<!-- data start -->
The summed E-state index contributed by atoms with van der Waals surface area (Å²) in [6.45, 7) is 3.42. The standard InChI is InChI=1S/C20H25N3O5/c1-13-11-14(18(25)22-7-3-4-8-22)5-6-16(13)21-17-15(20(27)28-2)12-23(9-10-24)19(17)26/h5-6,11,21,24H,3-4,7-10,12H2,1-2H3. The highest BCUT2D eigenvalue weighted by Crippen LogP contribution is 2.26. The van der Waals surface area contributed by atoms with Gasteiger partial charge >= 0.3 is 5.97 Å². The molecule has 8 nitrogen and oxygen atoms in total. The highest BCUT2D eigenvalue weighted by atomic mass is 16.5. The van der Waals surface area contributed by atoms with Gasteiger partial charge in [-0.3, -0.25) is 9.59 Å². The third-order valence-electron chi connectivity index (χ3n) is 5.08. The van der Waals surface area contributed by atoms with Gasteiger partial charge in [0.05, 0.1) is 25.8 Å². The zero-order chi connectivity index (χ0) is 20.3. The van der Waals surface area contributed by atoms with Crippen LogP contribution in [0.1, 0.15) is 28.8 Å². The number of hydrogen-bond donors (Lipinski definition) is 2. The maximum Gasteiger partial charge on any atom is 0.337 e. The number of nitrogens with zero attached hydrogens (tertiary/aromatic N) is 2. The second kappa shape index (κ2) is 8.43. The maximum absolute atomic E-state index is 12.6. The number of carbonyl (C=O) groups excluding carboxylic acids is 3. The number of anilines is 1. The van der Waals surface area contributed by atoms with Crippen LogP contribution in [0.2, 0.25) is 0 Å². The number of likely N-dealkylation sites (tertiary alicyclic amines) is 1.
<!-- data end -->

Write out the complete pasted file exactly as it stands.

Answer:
The summed E-state index contributed by atoms with van der Waals surface area (Å²) in [6.45, 7) is 3.42. The standard InChI is InChI=1S/C20H25N3O5/c1-13-11-14(18(25)22-7-3-4-8-22)5-6-16(13)21-17-15(20(27)28-2)12-23(9-10-24)19(17)26/h5-6,11,21,24H,3-4,7-10,12H2,1-2H3. The highest BCUT2D eigenvalue weighted by Crippen LogP contribution is 2.26. The van der Waals surface area contributed by atoms with Gasteiger partial charge >= 0.3 is 5.97 Å². The molecule has 8 nitrogen and oxygen atoms in total. The highest BCUT2D eigenvalue weighted by atomic mass is 16.5. The van der Waals surface area contributed by atoms with Gasteiger partial charge in [-0.3, -0.25) is 9.59 Å². The third-order valence-electron chi connectivity index (χ3n) is 5.08. The van der Waals surface area contributed by atoms with Gasteiger partial charge in [0.05, 0.1) is 25.8 Å². The zero-order chi connectivity index (χ0) is 20.3. The van der Waals surface area contributed by atoms with Crippen LogP contribution in [0.1, 0.15) is 28.8 Å². The number of hydrogen-bond donors (Lipinski definition) is 2. The maximum Gasteiger partial charge on any atom is 0.337 e. The number of nitrogens with zero attached hydrogens (tertiary/aromatic N) is 2. The second kappa shape index (κ2) is 8.43. The maximum absolute atomic E-state index is 12.6. The number of carbonyl (C=O) groups excluding carboxylic acids is 3. The number of anilines is 1. The van der Waals surface area contributed by atoms with Crippen LogP contribution in [0.2, 0.25) is 0 Å². The number of likely N-dealkylation sites (tertiary alicyclic amines) is 1.